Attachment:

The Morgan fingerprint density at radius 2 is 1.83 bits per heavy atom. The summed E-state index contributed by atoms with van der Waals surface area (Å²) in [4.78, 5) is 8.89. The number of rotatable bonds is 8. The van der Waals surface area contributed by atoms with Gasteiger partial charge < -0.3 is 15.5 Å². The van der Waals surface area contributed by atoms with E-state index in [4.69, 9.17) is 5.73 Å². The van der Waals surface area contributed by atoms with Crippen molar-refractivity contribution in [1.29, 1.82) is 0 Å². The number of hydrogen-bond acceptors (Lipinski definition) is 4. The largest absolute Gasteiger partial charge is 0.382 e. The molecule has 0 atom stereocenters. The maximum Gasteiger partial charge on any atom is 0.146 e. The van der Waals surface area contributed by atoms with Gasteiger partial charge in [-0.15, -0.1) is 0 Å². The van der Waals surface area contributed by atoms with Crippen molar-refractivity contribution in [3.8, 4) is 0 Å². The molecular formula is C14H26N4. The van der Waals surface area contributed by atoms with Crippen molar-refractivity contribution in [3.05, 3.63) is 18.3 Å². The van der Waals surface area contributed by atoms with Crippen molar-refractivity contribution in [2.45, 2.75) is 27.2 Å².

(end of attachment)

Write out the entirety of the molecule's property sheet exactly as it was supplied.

The Morgan fingerprint density at radius 2 is 1.83 bits per heavy atom. The summed E-state index contributed by atoms with van der Waals surface area (Å²) in [4.78, 5) is 8.89. The number of rotatable bonds is 8. The van der Waals surface area contributed by atoms with Gasteiger partial charge < -0.3 is 15.5 Å². The van der Waals surface area contributed by atoms with E-state index in [4.69, 9.17) is 5.73 Å². The van der Waals surface area contributed by atoms with Crippen molar-refractivity contribution in [1.29, 1.82) is 0 Å². The number of hydrogen-bond acceptors (Lipinski definition) is 4. The largest absolute Gasteiger partial charge is 0.382 e. The molecule has 0 atom stereocenters. The maximum Gasteiger partial charge on any atom is 0.146 e. The van der Waals surface area contributed by atoms with Gasteiger partial charge in [-0.15, -0.1) is 0 Å². The van der Waals surface area contributed by atoms with Crippen molar-refractivity contribution in [3.8, 4) is 0 Å². The molecular formula is C14H26N4. The van der Waals surface area contributed by atoms with Crippen molar-refractivity contribution in [3.05, 3.63) is 18.3 Å². The van der Waals surface area contributed by atoms with Crippen molar-refractivity contribution in [2.45, 2.75) is 27.2 Å².